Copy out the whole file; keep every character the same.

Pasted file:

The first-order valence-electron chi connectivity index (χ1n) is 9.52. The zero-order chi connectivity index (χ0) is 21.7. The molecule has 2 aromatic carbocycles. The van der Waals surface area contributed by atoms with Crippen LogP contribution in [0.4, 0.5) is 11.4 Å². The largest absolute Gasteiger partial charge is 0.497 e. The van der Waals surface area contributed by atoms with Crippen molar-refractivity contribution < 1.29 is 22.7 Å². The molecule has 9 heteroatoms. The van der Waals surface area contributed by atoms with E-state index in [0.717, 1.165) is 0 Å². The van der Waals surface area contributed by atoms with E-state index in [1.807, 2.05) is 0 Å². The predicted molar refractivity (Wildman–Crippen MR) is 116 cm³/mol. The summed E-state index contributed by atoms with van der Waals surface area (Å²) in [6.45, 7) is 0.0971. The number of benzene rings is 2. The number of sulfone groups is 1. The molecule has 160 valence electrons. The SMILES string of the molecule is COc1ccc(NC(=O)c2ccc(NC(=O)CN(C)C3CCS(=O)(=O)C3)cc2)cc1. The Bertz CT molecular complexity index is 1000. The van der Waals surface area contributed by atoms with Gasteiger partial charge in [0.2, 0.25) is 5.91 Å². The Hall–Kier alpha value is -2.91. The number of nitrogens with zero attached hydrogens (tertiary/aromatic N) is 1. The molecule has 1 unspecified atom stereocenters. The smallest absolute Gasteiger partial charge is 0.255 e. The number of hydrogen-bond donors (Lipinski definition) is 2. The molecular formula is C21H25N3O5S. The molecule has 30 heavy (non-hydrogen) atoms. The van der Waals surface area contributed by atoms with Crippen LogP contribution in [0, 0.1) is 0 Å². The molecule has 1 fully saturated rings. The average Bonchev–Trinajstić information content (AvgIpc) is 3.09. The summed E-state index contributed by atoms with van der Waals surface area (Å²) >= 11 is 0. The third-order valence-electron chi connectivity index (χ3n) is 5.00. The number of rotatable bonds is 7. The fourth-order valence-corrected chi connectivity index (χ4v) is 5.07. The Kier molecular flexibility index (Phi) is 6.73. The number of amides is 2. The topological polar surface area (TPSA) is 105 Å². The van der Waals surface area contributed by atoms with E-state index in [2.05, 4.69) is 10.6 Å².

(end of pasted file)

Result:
The first-order valence-electron chi connectivity index (χ1n) is 9.52. The zero-order chi connectivity index (χ0) is 21.7. The molecule has 2 aromatic carbocycles. The van der Waals surface area contributed by atoms with Crippen LogP contribution in [0.4, 0.5) is 11.4 Å². The largest absolute Gasteiger partial charge is 0.497 e. The van der Waals surface area contributed by atoms with Crippen molar-refractivity contribution < 1.29 is 22.7 Å². The molecule has 9 heteroatoms. The van der Waals surface area contributed by atoms with E-state index in [0.717, 1.165) is 0 Å². The van der Waals surface area contributed by atoms with E-state index in [1.807, 2.05) is 0 Å². The predicted molar refractivity (Wildman–Crippen MR) is 116 cm³/mol. The summed E-state index contributed by atoms with van der Waals surface area (Å²) in [6.45, 7) is 0.0971. The number of benzene rings is 2. The number of sulfone groups is 1. The molecule has 160 valence electrons. The SMILES string of the molecule is COc1ccc(NC(=O)c2ccc(NC(=O)CN(C)C3CCS(=O)(=O)C3)cc2)cc1. The Bertz CT molecular complexity index is 1000. The van der Waals surface area contributed by atoms with Gasteiger partial charge in [0.2, 0.25) is 5.91 Å². The Hall–Kier alpha value is -2.91. The number of nitrogens with zero attached hydrogens (tertiary/aromatic N) is 1. The molecule has 1 unspecified atom stereocenters. The smallest absolute Gasteiger partial charge is 0.255 e. The number of hydrogen-bond donors (Lipinski definition) is 2. The molecular formula is C21H25N3O5S. The molecule has 30 heavy (non-hydrogen) atoms. The van der Waals surface area contributed by atoms with Crippen LogP contribution in [0, 0.1) is 0 Å². The molecule has 1 fully saturated rings. The average Bonchev–Trinajstić information content (AvgIpc) is 3.09. The summed E-state index contributed by atoms with van der Waals surface area (Å²) >= 11 is 0. The third-order valence-electron chi connectivity index (χ3n) is 5.00. The number of rotatable bonds is 7. The fourth-order valence-corrected chi connectivity index (χ4v) is 5.07. The Kier molecular flexibility index (Phi) is 6.73. The number of amides is 2. The topological polar surface area (TPSA) is 105 Å². The van der Waals surface area contributed by atoms with E-state index in [2.05, 4.69) is 10.6 Å².